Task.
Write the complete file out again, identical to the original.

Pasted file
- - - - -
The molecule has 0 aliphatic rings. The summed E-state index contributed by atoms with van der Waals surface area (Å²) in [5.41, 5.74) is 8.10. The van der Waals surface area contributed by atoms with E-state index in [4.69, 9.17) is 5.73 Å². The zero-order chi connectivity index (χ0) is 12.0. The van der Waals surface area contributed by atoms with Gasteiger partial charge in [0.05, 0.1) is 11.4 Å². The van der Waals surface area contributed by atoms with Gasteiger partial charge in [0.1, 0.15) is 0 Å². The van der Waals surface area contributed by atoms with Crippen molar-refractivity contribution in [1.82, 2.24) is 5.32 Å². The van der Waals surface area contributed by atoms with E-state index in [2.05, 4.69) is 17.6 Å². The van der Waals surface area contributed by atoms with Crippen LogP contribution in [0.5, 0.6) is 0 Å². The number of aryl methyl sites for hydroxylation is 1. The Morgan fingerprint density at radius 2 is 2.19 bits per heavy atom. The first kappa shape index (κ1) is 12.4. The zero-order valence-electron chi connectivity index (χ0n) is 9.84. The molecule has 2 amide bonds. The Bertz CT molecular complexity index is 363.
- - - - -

The molecule has 0 aliphatic rings. The summed E-state index contributed by atoms with van der Waals surface area (Å²) in [5.41, 5.74) is 8.10. The van der Waals surface area contributed by atoms with E-state index in [4.69, 9.17) is 5.73 Å². The zero-order chi connectivity index (χ0) is 12.0. The van der Waals surface area contributed by atoms with Gasteiger partial charge in [0.05, 0.1) is 11.4 Å². The van der Waals surface area contributed by atoms with Gasteiger partial charge in [0.1, 0.15) is 0 Å². The van der Waals surface area contributed by atoms with Crippen molar-refractivity contribution in [1.82, 2.24) is 5.32 Å². The van der Waals surface area contributed by atoms with E-state index in [2.05, 4.69) is 17.6 Å². The van der Waals surface area contributed by atoms with Crippen LogP contribution in [0.5, 0.6) is 0 Å². The number of aryl methyl sites for hydroxylation is 1. The Morgan fingerprint density at radius 2 is 2.19 bits per heavy atom. The first kappa shape index (κ1) is 12.4. The zero-order valence-electron chi connectivity index (χ0n) is 9.84. The molecule has 2 amide bonds. The Bertz CT molecular complexity index is 363.